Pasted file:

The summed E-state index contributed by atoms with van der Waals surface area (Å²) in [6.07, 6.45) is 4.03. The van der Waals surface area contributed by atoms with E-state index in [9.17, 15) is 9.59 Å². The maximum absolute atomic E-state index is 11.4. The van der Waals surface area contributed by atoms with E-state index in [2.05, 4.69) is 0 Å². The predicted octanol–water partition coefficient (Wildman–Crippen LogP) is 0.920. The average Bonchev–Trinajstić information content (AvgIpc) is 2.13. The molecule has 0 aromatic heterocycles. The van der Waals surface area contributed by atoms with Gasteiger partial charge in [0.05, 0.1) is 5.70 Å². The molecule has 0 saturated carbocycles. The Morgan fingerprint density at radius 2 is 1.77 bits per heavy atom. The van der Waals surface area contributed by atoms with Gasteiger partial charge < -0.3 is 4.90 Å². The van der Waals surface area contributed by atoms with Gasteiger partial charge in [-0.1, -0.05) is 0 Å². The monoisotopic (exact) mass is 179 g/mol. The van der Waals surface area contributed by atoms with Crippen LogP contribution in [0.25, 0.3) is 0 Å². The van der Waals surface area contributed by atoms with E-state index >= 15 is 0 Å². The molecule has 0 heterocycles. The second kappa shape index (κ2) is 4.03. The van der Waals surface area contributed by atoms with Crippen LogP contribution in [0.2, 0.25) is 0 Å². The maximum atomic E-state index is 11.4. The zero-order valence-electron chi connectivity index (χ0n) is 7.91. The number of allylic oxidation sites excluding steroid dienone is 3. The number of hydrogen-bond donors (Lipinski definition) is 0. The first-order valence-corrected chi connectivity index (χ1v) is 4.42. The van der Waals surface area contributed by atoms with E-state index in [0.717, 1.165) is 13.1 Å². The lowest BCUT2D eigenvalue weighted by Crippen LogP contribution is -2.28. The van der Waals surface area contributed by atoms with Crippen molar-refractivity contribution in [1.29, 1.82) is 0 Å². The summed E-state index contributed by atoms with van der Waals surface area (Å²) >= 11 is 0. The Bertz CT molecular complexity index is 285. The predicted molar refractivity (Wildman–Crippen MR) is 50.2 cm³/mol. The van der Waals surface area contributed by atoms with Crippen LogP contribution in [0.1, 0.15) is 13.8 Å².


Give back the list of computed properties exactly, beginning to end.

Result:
The summed E-state index contributed by atoms with van der Waals surface area (Å²) in [6.07, 6.45) is 4.03. The van der Waals surface area contributed by atoms with E-state index in [9.17, 15) is 9.59 Å². The maximum absolute atomic E-state index is 11.4. The van der Waals surface area contributed by atoms with E-state index in [2.05, 4.69) is 0 Å². The predicted octanol–water partition coefficient (Wildman–Crippen LogP) is 0.920. The average Bonchev–Trinajstić information content (AvgIpc) is 2.13. The molecule has 0 aromatic heterocycles. The van der Waals surface area contributed by atoms with Gasteiger partial charge in [0.05, 0.1) is 5.70 Å². The molecule has 0 saturated carbocycles. The Morgan fingerprint density at radius 2 is 1.77 bits per heavy atom. The van der Waals surface area contributed by atoms with Gasteiger partial charge < -0.3 is 4.90 Å². The van der Waals surface area contributed by atoms with Gasteiger partial charge in [-0.1, -0.05) is 0 Å². The monoisotopic (exact) mass is 179 g/mol. The van der Waals surface area contributed by atoms with Crippen LogP contribution in [0.25, 0.3) is 0 Å². The van der Waals surface area contributed by atoms with E-state index >= 15 is 0 Å². The molecule has 0 heterocycles. The second kappa shape index (κ2) is 4.03. The van der Waals surface area contributed by atoms with Crippen LogP contribution in [0.2, 0.25) is 0 Å². The maximum atomic E-state index is 11.4. The zero-order valence-electron chi connectivity index (χ0n) is 7.91. The number of allylic oxidation sites excluding steroid dienone is 3. The number of hydrogen-bond donors (Lipinski definition) is 0. The first-order valence-corrected chi connectivity index (χ1v) is 4.42. The van der Waals surface area contributed by atoms with E-state index in [0.717, 1.165) is 13.1 Å². The lowest BCUT2D eigenvalue weighted by Crippen LogP contribution is -2.28. The van der Waals surface area contributed by atoms with Crippen molar-refractivity contribution in [1.29, 1.82) is 0 Å². The summed E-state index contributed by atoms with van der Waals surface area (Å²) >= 11 is 0. The Bertz CT molecular complexity index is 285. The predicted molar refractivity (Wildman–Crippen MR) is 50.2 cm³/mol. The van der Waals surface area contributed by atoms with Crippen LogP contribution in [0.1, 0.15) is 13.8 Å².